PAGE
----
That might seem obvious... but I've been doing this work a long time and it's rare to go report a story and have just about everyone you interview — men and women — cry at some point or have to compose themselves. This happened back in 2018 when we took a team to Puerto Rico a year after that devastating hurricane to report on how the territory was recovering —or not.

You'd be going along, asking people how they were and what they were up to, when at some point their eyes would fill and they'd look away. Every time.

It happened again a few weeks ago when we were traveling around Pennsylvania reporting on how gun violence is affecting people's lives and also our political conversations in this election year.

We went to a bunch of places: Philadelphia, Lancaster, Harrisburg. We talked to all kinds of people. Once again, you'd be talking to someone –a political leader, a teacher, a filmmaker, a mom, a dad, a coach---and they'd say, oh, yeah, my oldest daughter, my best friend, my son, my nephew, my neighbor, my cousin—was shot, was murdered, was hit in a drive by, took his own life – with a gun.

Guns are woven into the fabric of American life. And they are woven into the fabric of American death. We have a snapshot of how people are thinking about that in a big and consequential state that has played an outsized role in our nation's politics and may do so again. Through tears.

Picture show

Scientists Carly Biedul, Bonnie Baxter and Heidi Hoven look for migratory birds on the eerily dry south shore of the Great Salt Lake in Utah.
Lindsay D'Addato / for NPR
/
for NPR
Scientists Carly Biedul, Bonnie Baxter and Heidi Hoven look for migratory birds on the eerily dry south shore of the Great Salt Lake in Utah.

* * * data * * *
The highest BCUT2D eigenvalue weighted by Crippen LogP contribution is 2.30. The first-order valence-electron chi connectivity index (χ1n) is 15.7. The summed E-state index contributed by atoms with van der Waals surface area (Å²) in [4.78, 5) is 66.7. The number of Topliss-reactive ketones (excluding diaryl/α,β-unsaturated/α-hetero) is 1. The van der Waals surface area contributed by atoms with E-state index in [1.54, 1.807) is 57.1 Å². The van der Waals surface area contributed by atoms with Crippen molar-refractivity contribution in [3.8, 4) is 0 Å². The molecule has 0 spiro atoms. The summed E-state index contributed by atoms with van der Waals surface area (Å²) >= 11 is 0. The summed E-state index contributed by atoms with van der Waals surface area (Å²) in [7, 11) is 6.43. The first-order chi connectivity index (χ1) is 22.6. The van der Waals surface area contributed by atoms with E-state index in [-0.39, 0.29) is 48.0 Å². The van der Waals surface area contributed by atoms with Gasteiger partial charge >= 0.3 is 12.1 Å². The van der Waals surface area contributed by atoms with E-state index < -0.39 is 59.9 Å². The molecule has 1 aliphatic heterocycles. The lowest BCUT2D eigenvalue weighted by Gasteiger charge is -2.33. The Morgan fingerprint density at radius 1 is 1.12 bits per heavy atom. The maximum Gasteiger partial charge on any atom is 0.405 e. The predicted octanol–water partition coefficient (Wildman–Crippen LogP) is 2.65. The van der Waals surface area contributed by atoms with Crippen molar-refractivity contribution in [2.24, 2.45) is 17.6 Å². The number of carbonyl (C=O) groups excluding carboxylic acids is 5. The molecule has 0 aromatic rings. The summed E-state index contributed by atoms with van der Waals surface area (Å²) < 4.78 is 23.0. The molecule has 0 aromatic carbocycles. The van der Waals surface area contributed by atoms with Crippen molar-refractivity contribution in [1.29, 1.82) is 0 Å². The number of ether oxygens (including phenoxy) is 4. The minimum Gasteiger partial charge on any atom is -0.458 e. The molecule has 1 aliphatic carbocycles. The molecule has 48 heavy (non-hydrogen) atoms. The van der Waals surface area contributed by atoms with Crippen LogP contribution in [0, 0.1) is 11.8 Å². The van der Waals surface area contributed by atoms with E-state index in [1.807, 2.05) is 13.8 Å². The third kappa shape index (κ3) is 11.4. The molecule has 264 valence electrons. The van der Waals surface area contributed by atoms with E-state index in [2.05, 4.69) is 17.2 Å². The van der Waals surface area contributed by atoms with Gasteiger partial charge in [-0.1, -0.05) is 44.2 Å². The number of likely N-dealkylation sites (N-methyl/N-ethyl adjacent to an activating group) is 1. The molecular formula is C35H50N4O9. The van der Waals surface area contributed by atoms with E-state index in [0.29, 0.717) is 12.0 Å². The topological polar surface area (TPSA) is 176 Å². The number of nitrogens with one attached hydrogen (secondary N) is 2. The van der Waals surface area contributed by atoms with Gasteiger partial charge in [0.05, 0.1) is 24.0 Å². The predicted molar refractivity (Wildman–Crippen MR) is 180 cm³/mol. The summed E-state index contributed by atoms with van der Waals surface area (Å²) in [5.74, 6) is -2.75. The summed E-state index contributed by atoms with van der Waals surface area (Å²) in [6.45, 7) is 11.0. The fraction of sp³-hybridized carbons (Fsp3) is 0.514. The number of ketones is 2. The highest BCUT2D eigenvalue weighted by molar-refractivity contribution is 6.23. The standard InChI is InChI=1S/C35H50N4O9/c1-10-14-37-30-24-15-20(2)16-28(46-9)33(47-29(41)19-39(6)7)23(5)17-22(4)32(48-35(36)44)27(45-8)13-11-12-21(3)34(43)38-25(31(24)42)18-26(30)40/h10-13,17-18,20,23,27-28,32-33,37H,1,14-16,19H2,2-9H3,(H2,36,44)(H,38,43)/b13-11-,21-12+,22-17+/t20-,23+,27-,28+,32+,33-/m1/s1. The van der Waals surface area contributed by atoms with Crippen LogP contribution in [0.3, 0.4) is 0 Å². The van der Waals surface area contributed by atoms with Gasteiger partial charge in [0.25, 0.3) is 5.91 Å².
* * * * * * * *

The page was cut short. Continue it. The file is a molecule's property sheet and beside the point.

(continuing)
Utah's Great Salt Lake, the largest saline lake in the Western Hemisphere, reached peak water levels in the 1980s. Since then, it has steadily dried up to an alarming level — a process accelerated by megadrought and climate change. The lake is also home to a lively ecosystem for migratory birds. A team of biologists has been tracking these contradictions as state leaders start paying attention and taking action.

See photos of the lake and biologists at work.

3 things to know before you go

Conan O'Brien eats a chicken wing during his Hot Ones interview.
/ Hot Ones/Screenshot by NPR
/
Hot Ones/Screenshot by NPR
Conan O'Brien eats a chicken wing during his Hot Ones interview.

  1. Is Conan O'Brien the best Hot Ones guest ever? NPR's Glen Weldon breaks down O'Brien's viral appearance on the popular YouTube series, which features celebrities interviewed while they consume increasingly spicy chicken wings.
  2. After Twitch streamer Kitboga realized people were taking advantage of his grandma, he decided to fight back by scamming the scammers
  3. Kirsty Paterson's portrayal of a sad-looking Oompa Loompa at Scotland's disastrous Willy Wonka Experience took the internet by storm. Now, she's in LA using her viral moment to raise money for a mental health charity.

This newsletter was edited by Majd Al-Waheidi. Anandita Bhalerao contributed.

Copyright 2024 NPR. To see more, visit https://www.npr.org.